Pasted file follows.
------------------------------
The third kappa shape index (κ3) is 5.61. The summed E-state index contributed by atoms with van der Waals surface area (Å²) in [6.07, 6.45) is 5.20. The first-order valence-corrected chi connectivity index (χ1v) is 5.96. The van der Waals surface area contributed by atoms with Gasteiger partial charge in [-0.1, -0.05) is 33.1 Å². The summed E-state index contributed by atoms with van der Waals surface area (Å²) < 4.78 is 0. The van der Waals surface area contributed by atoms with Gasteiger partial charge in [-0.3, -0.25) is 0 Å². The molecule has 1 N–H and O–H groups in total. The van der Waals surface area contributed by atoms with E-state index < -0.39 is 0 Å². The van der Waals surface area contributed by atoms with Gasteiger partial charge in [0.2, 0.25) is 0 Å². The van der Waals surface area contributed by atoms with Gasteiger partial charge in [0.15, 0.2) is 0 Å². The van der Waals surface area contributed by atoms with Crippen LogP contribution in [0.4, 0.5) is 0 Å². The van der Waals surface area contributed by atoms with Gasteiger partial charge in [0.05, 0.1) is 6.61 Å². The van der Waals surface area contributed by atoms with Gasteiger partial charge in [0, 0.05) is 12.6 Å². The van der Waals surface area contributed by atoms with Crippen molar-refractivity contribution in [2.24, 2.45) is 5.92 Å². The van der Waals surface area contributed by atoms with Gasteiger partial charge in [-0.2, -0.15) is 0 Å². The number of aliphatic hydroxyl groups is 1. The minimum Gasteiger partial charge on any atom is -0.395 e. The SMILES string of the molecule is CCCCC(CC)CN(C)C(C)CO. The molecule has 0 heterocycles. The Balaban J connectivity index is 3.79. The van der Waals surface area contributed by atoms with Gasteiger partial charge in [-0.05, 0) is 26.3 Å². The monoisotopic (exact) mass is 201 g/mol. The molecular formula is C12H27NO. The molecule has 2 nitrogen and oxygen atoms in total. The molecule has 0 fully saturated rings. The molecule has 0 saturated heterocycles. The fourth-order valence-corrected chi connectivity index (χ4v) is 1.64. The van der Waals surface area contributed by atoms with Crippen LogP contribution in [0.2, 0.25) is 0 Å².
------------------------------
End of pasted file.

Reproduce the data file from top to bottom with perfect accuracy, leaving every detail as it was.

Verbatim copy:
The third kappa shape index (κ3) is 5.61. The summed E-state index contributed by atoms with van der Waals surface area (Å²) in [6.07, 6.45) is 5.20. The first-order valence-corrected chi connectivity index (χ1v) is 5.96. The van der Waals surface area contributed by atoms with Gasteiger partial charge in [-0.1, -0.05) is 33.1 Å². The summed E-state index contributed by atoms with van der Waals surface area (Å²) < 4.78 is 0. The van der Waals surface area contributed by atoms with Gasteiger partial charge in [-0.3, -0.25) is 0 Å². The molecule has 1 N–H and O–H groups in total. The van der Waals surface area contributed by atoms with E-state index < -0.39 is 0 Å². The van der Waals surface area contributed by atoms with Gasteiger partial charge in [0.2, 0.25) is 0 Å². The van der Waals surface area contributed by atoms with Gasteiger partial charge in [0.15, 0.2) is 0 Å². The van der Waals surface area contributed by atoms with Crippen LogP contribution in [0.4, 0.5) is 0 Å². The van der Waals surface area contributed by atoms with Gasteiger partial charge in [0.05, 0.1) is 6.61 Å². The van der Waals surface area contributed by atoms with Gasteiger partial charge in [0, 0.05) is 12.6 Å². The van der Waals surface area contributed by atoms with Crippen molar-refractivity contribution in [2.24, 2.45) is 5.92 Å². The van der Waals surface area contributed by atoms with Gasteiger partial charge in [-0.2, -0.15) is 0 Å². The number of aliphatic hydroxyl groups is 1. The minimum Gasteiger partial charge on any atom is -0.395 e. The SMILES string of the molecule is CCCCC(CC)CN(C)C(C)CO. The molecule has 0 heterocycles. The Balaban J connectivity index is 3.79. The van der Waals surface area contributed by atoms with Gasteiger partial charge in [-0.05, 0) is 26.3 Å². The monoisotopic (exact) mass is 201 g/mol. The molecular formula is C12H27NO. The molecule has 2 nitrogen and oxygen atoms in total. The molecule has 0 fully saturated rings. The molecule has 0 saturated heterocycles. The fourth-order valence-corrected chi connectivity index (χ4v) is 1.64. The van der Waals surface area contributed by atoms with Crippen LogP contribution in [0.2, 0.25) is 0 Å².